Here’s the clever way to optimize your daily run – music. It’s proven to affect heart rates, which can aid in steady breathing during workouts. But one morning I forgot my iPhone, embarking on a long jog without my beloved Beyonce station on Pandora. Relying instead on my inner rhythm, I discovered that counting in my own head maintained steady breathing, whereas the varied songs from streaming radio impacted my breathing at every song change.
So I ditched the music for a while, until a trail run with my husband reintroduced me to Dubstep.
To be sure, you won’t find me listening to Dubstep for kicks. No matter how hard he tries, my husband has yet to convince me Dubstep is good roadtrip music. Or club music. Or house-cleaning music. I didn’t even make it through all the mobile video snippets he once sent me from the ultimate Dubstep experience, a Skrillex concert in Las Vegas last year.
When Dubstep rocks
But as running music, Dubstep kicks ass. The songs are longer – sometimes more than twice as long as your average pop radio song. And the beats are steady. Consistent enough to give you a good rhythm for running without disrupting your breathing. So while counting to myself is almost meditative during runs, listening to the extended compositions of Dubstep provides a mental escape that makes the time (and distance) pass with ease.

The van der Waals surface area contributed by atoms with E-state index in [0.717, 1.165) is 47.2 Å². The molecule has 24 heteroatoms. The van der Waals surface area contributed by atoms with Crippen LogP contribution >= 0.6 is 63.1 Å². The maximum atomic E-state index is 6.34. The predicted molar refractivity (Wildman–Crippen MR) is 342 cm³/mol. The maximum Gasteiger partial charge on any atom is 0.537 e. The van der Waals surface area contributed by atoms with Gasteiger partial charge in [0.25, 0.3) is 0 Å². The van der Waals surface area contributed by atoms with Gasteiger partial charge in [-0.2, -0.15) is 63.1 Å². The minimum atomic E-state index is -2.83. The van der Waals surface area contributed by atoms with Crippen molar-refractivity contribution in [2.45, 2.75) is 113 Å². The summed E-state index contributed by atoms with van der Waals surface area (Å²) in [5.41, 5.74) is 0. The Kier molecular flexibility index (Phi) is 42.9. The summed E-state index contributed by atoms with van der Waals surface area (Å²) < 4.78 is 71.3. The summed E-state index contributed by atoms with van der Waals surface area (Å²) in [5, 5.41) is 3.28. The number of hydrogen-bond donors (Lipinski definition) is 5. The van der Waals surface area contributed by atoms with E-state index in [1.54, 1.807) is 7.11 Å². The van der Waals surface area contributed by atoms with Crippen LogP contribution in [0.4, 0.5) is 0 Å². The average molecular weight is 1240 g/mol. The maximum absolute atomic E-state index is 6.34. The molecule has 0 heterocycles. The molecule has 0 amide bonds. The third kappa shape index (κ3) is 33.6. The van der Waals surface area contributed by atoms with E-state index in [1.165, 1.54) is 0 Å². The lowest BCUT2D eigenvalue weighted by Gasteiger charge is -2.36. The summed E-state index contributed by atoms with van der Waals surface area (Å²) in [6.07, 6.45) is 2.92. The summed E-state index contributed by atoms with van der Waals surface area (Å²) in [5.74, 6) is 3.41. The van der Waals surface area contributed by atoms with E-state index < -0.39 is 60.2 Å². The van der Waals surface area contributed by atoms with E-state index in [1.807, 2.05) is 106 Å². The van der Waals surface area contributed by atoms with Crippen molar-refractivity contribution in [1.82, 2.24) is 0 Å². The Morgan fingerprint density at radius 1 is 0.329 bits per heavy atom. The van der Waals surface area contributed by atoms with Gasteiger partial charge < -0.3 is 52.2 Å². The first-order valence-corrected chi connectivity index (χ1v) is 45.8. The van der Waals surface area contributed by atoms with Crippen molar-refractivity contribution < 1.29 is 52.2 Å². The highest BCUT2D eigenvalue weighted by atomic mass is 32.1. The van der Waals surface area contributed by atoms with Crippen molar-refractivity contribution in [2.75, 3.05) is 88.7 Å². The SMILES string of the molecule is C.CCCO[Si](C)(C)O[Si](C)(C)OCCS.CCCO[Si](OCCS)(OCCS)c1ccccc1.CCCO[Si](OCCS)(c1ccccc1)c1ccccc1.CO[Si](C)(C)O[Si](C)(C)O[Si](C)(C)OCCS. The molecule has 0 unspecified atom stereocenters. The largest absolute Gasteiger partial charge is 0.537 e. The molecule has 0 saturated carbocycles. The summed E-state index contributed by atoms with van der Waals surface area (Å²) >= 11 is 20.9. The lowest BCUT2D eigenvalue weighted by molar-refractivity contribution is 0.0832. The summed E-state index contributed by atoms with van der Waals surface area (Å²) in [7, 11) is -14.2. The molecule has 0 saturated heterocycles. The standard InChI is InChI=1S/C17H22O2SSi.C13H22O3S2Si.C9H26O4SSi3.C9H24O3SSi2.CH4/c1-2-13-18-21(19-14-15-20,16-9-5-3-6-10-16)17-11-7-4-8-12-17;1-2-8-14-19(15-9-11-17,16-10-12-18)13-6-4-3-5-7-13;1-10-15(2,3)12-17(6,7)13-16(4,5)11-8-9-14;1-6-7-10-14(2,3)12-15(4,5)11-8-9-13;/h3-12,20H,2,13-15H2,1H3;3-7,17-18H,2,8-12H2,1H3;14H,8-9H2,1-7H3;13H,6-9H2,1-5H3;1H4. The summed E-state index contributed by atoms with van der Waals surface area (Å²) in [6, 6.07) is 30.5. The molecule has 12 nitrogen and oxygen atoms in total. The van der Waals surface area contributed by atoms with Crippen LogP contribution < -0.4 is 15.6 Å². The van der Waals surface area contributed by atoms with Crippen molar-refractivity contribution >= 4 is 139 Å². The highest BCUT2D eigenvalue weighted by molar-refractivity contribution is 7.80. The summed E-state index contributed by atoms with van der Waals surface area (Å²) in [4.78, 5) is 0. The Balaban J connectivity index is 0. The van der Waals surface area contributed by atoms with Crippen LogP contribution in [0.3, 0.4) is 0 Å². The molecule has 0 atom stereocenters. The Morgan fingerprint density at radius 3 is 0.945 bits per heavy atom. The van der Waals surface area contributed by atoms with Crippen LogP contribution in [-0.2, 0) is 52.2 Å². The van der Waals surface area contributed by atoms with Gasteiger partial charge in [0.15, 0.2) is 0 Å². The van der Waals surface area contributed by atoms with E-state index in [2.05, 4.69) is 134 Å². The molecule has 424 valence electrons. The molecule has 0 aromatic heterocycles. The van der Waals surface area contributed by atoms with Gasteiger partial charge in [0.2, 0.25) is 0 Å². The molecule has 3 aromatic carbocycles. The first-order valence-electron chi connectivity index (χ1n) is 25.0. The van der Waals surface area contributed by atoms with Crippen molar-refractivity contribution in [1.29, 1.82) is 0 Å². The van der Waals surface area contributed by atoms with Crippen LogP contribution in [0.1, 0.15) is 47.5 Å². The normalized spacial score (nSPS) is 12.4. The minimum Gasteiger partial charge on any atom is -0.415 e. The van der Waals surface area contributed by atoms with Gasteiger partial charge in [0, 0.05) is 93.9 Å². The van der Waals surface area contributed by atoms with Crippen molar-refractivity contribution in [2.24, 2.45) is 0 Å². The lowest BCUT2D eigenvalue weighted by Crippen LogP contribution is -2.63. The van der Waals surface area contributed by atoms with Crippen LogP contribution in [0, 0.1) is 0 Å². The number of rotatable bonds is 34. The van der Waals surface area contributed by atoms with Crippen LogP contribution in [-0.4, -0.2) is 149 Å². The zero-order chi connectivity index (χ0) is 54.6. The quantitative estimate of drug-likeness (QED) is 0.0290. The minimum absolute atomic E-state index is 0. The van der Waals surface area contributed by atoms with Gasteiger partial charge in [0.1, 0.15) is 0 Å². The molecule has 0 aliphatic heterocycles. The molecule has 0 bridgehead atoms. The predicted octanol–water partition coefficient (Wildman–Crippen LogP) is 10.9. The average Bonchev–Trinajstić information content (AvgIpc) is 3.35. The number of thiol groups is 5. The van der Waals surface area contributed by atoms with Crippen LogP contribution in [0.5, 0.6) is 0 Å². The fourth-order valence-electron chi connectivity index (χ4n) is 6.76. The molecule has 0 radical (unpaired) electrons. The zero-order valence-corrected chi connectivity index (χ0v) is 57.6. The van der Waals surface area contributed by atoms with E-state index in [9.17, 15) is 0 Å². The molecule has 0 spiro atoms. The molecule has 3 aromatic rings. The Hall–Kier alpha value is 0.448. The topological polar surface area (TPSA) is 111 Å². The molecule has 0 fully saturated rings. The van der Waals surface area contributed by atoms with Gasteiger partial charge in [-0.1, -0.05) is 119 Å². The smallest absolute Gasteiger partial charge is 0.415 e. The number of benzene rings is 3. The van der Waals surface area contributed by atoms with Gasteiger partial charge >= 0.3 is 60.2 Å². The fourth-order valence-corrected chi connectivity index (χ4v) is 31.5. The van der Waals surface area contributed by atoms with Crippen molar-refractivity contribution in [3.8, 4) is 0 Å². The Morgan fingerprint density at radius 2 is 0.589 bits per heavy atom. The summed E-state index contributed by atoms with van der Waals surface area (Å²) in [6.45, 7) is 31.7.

Alas, Dubstep isn’t the only path to a music-induced runner’s high. Some very clever individuals have taken the time to create playlists with songs all thumping at the same tempo, from low to high, meeting your workout needs. Here are some tempo-specific playlists to check out on Spotify, along with a fitness tracker and mobile apps that double as music players.
The Clever Runner
Dubstep playlist on spotify
Fitness tracker, apps that stream music